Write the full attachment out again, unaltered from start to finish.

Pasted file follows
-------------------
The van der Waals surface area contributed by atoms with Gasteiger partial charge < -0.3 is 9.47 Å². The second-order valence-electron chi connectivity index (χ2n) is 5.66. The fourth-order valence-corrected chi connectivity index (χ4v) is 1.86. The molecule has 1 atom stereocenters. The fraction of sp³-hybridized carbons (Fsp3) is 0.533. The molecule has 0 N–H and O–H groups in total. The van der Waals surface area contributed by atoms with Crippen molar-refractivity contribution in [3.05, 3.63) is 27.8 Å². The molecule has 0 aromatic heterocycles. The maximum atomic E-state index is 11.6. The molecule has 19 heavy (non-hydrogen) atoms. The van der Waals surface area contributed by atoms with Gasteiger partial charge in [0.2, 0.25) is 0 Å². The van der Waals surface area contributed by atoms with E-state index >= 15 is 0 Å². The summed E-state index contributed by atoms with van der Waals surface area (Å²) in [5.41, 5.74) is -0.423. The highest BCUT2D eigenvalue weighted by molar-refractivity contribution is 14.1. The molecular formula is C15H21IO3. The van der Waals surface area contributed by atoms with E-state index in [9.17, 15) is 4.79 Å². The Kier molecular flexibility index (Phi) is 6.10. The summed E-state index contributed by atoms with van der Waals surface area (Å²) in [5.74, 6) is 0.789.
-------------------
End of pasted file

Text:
The van der Waals surface area contributed by atoms with Gasteiger partial charge < -0.3 is 9.47 Å². The second-order valence-electron chi connectivity index (χ2n) is 5.66. The fourth-order valence-corrected chi connectivity index (χ4v) is 1.86. The molecule has 1 atom stereocenters. The fraction of sp³-hybridized carbons (Fsp3) is 0.533. The molecule has 0 N–H and O–H groups in total. The van der Waals surface area contributed by atoms with Crippen molar-refractivity contribution in [3.05, 3.63) is 27.8 Å². The molecule has 0 aromatic heterocycles. The maximum atomic E-state index is 11.6. The molecule has 19 heavy (non-hydrogen) atoms. The van der Waals surface area contributed by atoms with Gasteiger partial charge in [0.2, 0.25) is 0 Å². The van der Waals surface area contributed by atoms with E-state index >= 15 is 0 Å². The summed E-state index contributed by atoms with van der Waals surface area (Å²) in [5.41, 5.74) is -0.423. The highest BCUT2D eigenvalue weighted by molar-refractivity contribution is 14.1. The molecular formula is C15H21IO3. The van der Waals surface area contributed by atoms with E-state index in [9.17, 15) is 4.79 Å². The Kier molecular flexibility index (Phi) is 6.10. The summed E-state index contributed by atoms with van der Waals surface area (Å²) in [5.74, 6) is 0.789.